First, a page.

Nail changes in alopecia areata: an update and review
, and Shari R. Lipner,
Department of Dermatology, Weill Cornell
Medicine, New York, NY, USA
Shari R. Lipner
1305 York Avenue, NY, NY 10021
Conﬂict of interest: Khatiya Chelidze and
Dr. Shari R. Lipner have no conﬂicts of
interest to disclose.
Nail changes are a common feature of alopecia areata (AA) and are a signiﬁcant source of
cosmetic disﬁgurement and functional impairment. This review provides an update of the
prevalence, clinical and histopathological features, pathogenesis, differential diagnosis,
clinical course, prognosis, and management of nail changes in patients with AA. Searches
for peer-reviewed journal articles were conducted using the PubMed/MEDLINE database
with the search terms “nail changes alopecia areata,” “alopecia areata nails,” and speciﬁc
searches on “trachyonychia alopecia areata” and “pitting alopecia areata.” Other sources of
articles included the reference lists of retrieved articles. Nail changes are a common
feature of AA, with an average prevalence of 30%, and can cause signiﬁcant disﬁgurement
and loss of function. Pitting and trachyonychia were by far the most common
manifestations of AA, with an average prevalence of 20 and 8%, respectively. Red spotted
lunulae, onycholysis, and punctate leukonychia were other reported ﬁndings. Other
etiologies, such as onychomycosis or lichen planus, may coexist with or confound the
diagnosis. There is limited published data on the clinical manifestations of AA-associated
nail changes and therapeutic options. Larger controlled trials are necessary to guide
Alopecia areata (AA) is the most common cause of inﬂamma-
tion-mediated hair loss affecting approximately 0.1–0.2% of the
general population, with a lifetime risk of 2%.
Nail changes are
a common manifestation of alopecia areata, and the most fre-
quent features are pitting and trachyonychia.
overlooked on physical examination, nail changes may be pain-
ful or cause problems with activities of daily living. Cosmetic dis-
ﬁgurement may be profound and have a signiﬁcant impact on
quality of life. The pathogenesis of nail changes in this setting is
There is a paucity of evidence-based literature or guidelines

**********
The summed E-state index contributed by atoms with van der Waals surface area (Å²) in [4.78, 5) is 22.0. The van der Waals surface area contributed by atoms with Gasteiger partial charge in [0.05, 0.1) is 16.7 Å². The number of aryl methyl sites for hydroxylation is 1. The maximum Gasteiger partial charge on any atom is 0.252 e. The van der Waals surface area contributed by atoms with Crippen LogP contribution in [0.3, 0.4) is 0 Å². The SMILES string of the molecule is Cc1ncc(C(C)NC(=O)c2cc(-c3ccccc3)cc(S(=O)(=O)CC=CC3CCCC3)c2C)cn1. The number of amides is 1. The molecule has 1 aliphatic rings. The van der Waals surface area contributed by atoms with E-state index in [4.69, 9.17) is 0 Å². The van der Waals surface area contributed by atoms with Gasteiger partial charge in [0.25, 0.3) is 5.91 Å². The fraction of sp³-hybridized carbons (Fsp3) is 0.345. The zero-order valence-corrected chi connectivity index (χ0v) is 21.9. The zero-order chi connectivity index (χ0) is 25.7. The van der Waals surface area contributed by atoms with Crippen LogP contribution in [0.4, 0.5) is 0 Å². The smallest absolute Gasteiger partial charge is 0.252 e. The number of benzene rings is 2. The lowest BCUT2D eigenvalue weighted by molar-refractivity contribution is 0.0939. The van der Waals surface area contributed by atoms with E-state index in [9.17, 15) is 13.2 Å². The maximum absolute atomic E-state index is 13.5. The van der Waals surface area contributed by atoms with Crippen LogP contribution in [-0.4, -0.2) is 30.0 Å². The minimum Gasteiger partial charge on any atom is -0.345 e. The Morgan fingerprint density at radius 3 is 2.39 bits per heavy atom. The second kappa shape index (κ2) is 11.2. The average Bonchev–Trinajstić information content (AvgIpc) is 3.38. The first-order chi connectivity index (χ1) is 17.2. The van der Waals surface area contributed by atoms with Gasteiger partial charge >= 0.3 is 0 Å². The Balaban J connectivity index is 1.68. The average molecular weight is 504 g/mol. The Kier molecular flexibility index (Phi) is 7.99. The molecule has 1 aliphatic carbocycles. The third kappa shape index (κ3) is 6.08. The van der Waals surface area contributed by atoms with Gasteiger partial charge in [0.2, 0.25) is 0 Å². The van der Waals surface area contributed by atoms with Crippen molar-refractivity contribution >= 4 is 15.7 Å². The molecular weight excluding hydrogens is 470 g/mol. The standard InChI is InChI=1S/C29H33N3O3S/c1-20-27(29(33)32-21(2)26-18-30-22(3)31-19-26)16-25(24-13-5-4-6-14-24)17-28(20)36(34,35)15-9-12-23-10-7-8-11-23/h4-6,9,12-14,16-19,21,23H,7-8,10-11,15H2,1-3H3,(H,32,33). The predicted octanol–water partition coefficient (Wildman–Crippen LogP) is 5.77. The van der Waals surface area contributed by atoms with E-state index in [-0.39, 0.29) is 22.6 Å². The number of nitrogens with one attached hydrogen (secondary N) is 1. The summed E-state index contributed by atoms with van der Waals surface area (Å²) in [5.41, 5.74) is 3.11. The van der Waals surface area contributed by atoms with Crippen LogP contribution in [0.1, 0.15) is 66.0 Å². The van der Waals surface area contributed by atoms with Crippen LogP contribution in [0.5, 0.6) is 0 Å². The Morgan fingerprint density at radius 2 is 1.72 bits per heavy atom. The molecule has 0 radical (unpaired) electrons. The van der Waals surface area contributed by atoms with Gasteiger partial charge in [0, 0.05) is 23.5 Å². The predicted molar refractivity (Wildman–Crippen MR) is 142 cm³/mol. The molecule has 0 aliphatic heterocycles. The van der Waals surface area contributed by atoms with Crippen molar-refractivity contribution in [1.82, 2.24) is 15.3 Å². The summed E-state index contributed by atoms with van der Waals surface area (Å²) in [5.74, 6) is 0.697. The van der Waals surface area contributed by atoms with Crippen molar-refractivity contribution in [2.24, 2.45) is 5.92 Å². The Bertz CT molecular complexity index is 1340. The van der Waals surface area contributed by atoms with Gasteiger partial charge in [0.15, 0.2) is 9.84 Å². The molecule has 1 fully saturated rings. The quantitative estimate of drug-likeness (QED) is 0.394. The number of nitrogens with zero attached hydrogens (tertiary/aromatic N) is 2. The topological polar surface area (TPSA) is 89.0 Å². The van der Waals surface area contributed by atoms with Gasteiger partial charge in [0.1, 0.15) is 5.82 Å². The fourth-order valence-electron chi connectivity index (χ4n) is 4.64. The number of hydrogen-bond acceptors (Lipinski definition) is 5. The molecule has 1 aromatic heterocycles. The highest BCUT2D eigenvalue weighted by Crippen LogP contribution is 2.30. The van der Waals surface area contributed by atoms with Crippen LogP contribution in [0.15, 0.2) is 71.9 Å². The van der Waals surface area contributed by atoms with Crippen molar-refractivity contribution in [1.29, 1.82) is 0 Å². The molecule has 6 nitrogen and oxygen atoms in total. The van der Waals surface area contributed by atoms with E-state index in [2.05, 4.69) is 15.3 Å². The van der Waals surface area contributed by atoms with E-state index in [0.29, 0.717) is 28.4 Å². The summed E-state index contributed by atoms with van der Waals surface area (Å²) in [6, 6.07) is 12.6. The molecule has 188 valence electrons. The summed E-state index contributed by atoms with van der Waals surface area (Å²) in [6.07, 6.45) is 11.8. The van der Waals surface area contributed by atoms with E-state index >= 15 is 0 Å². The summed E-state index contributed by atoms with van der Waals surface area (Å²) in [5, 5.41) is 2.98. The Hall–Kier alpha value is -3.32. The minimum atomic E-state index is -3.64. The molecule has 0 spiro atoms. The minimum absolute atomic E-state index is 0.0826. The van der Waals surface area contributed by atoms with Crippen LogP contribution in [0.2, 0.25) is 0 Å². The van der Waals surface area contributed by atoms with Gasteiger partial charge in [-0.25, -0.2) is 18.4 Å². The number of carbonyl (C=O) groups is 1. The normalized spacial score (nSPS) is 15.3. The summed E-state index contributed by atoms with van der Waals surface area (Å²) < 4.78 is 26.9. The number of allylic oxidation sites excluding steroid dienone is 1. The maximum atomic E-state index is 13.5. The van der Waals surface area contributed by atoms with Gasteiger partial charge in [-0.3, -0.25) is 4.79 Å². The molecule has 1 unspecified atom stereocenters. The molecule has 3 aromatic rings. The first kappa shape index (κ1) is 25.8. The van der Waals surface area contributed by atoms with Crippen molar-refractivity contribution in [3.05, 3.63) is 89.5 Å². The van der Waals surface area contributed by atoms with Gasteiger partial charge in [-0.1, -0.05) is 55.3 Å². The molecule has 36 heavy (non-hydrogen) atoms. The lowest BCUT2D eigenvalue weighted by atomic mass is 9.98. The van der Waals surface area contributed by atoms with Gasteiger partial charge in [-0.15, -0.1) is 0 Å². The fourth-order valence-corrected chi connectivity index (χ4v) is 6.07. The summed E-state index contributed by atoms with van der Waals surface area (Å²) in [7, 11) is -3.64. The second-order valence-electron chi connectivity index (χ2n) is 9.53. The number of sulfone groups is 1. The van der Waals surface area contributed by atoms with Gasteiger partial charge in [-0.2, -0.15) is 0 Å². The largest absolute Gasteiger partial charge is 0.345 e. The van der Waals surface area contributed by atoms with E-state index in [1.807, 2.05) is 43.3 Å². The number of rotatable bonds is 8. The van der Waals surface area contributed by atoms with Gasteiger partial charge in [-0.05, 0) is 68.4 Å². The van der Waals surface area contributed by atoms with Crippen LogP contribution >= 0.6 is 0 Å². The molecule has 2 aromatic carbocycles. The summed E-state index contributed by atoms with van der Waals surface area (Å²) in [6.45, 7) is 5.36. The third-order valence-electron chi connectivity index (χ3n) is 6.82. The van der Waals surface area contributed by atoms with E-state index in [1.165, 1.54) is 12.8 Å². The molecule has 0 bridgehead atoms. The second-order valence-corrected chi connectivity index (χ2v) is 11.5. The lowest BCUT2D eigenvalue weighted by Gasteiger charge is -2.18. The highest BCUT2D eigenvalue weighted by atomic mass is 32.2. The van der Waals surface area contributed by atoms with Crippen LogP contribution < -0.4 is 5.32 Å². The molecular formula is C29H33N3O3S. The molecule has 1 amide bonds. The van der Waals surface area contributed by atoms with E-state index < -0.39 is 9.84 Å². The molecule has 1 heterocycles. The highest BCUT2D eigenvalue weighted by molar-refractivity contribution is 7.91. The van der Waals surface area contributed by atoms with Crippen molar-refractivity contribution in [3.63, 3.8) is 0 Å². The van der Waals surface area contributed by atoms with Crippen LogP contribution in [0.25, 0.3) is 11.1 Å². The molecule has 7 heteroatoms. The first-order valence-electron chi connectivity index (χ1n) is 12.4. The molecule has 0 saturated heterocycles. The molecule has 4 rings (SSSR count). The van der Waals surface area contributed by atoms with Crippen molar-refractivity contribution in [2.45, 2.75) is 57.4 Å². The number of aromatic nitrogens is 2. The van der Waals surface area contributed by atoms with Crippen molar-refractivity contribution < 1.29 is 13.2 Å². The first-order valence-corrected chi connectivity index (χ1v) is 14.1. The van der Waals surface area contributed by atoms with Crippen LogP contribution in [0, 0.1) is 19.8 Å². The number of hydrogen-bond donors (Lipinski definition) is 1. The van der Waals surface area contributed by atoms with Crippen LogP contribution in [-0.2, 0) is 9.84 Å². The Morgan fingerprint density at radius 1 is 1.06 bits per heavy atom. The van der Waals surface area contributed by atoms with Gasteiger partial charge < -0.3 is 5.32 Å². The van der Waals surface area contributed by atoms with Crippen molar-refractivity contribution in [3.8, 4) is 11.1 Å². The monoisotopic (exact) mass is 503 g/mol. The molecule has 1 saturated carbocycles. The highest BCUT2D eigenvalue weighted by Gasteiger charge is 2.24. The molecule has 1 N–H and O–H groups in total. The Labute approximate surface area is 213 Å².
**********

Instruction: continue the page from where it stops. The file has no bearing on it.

regarding the clinical features and diagnosis of AA-associated
nail changes. The treatment of nail changes associated with AA
is currently guided by clinician experience and evidence from
case series and case reports.
This review aims to summarize the current evidence guiding
the diagnosis and clinical features, prevalence, clinical and
histopathological features, pathogenesis, differential diagnosis,
clinical course, prognosis, and management of AA-associated
Searches for peer-reviewed journal articles were conducted
using the PubMed/MEDLINE database with the search terms
“nail changes alopecia areata,” “alopecia areata nails,” and
speciﬁc searches on “trachyonychia alopecia areata,” “pitting
alopecia areata.” The literature included all articles published
before April 2017. Animal studies were excluded. Studies were
not excluded based on date of publication. Translation was
sought where available for manuscripts not written in English. A
second source of studies came from published articles that
were reviewed for relevant references that had been missed in
online searches. Additionally, when an important article was
identiﬁed, the use of citation indexes was employed to identify
new work by that author or research group.
Nail changes are a common feature of AA. AA-associated nail
changes are often asymptomatic. On physical examination, they
may be subtle and are often overlooked. Thus, the prevalence
of nail changes in patients with AA is likely underestimated.
The reported prevalence of nail changes ranges from 7% to
66%, with an average prevalence of approximately 30%.
(Table 1) Nail changes are more common in patients with more
severe alopecia, such as alopecia areata universalis (AAU) and
alopecia areata totalis (AAT).
Nail changes are also more
common in children than adults with AA.
Children are more
likely to suffer from severe variants of AA, perhaps explaining
the increased frequency of nail changes in this population.
The average age at which nail changes are observed in children
International Journal of Dermatology 2018, 57, 776–783 ª 2018 The International Society of Dermatology